The nature of Socrates

Is he some sort of a midwife, or more like a Silenus statue? The import of this question was emphasized by Prior in The Socratic Problem, from the Blackwell Companion to Plato

The midwife analogy from the Theaetetus:

"The common reproach against me is that I am always asking questions of other people but never express my own views about anything, because there is no wisdom in me, and that is true enough... With those who associate with me it is different. At first some may give the impression of being ignorant and stupid; but as time goes on and our association continues, all whom God permits are seen to make progress - a progress which is amazing both to other people and to themselves. And yet it is clear that this is not due to anything they have learned from me." (excerpts 150c4-d7)

The Silenus analogy from the Symposium (told by Alcibiades):

"To begin with, he's crazy about beautiful boys; he constantly follows them around in a perpetual daze. Also, he likes to say he's ignorant and knows nothing. Isn't that just like Silenus? Of course it is! And all this is just on the surface, like the outsides of those statues of Silenus. I wonder, my fellow drinkers if you have any idea what a sober and temperate man he proves to be when you have looked inside ... In public, I tell you, his whole life is one big game - a game of irony. I don't know if any of you have seen him when he's really serious. But I once caught him when he was open like Silenus' statues, and I had a glimpse of the figures he keeps hidden within; they were so godlike - so bright and beautiful, so utterly amazing - that I no longer had a choice; I just had to do whatever he told me." (Smp. 216d2, 216e-217a2)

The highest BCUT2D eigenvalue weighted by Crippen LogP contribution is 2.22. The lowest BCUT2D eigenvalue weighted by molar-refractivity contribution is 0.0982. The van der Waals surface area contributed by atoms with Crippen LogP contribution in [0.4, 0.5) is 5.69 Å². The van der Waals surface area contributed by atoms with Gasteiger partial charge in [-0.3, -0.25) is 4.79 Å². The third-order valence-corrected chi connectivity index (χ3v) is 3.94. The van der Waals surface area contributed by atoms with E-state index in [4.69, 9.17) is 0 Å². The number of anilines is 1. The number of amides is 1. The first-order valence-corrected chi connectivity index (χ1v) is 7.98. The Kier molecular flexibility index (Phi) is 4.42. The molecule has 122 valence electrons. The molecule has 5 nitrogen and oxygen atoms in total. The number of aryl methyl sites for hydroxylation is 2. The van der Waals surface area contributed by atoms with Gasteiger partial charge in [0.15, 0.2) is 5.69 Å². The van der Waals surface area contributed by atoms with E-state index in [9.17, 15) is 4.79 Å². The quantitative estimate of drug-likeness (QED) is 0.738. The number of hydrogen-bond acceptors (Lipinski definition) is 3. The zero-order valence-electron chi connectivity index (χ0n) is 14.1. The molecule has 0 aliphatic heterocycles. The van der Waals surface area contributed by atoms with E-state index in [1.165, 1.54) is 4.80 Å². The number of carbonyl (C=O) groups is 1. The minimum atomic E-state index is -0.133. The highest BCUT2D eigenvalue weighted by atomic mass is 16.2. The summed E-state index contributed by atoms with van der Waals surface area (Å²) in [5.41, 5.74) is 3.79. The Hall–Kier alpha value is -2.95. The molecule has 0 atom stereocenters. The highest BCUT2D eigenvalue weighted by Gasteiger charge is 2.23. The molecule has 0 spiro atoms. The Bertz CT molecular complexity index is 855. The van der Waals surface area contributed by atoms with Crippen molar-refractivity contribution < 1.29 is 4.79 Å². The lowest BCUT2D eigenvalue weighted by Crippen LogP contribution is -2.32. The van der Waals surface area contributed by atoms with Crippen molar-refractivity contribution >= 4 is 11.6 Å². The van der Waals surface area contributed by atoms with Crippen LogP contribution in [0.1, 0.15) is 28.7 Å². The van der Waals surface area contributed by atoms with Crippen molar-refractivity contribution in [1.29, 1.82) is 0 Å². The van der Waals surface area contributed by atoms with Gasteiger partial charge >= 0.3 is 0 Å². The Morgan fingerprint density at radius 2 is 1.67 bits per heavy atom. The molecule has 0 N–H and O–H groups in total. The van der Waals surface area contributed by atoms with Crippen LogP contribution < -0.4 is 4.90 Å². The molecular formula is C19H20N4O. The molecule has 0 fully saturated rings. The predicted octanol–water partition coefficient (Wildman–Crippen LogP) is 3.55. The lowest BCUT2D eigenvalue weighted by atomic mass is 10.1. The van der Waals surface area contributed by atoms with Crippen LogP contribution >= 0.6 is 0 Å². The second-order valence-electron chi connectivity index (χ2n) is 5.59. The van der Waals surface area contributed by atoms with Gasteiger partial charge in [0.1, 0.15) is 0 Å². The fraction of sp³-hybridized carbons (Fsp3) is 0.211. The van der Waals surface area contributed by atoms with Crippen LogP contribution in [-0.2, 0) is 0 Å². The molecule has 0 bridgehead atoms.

Written on February 11, 2010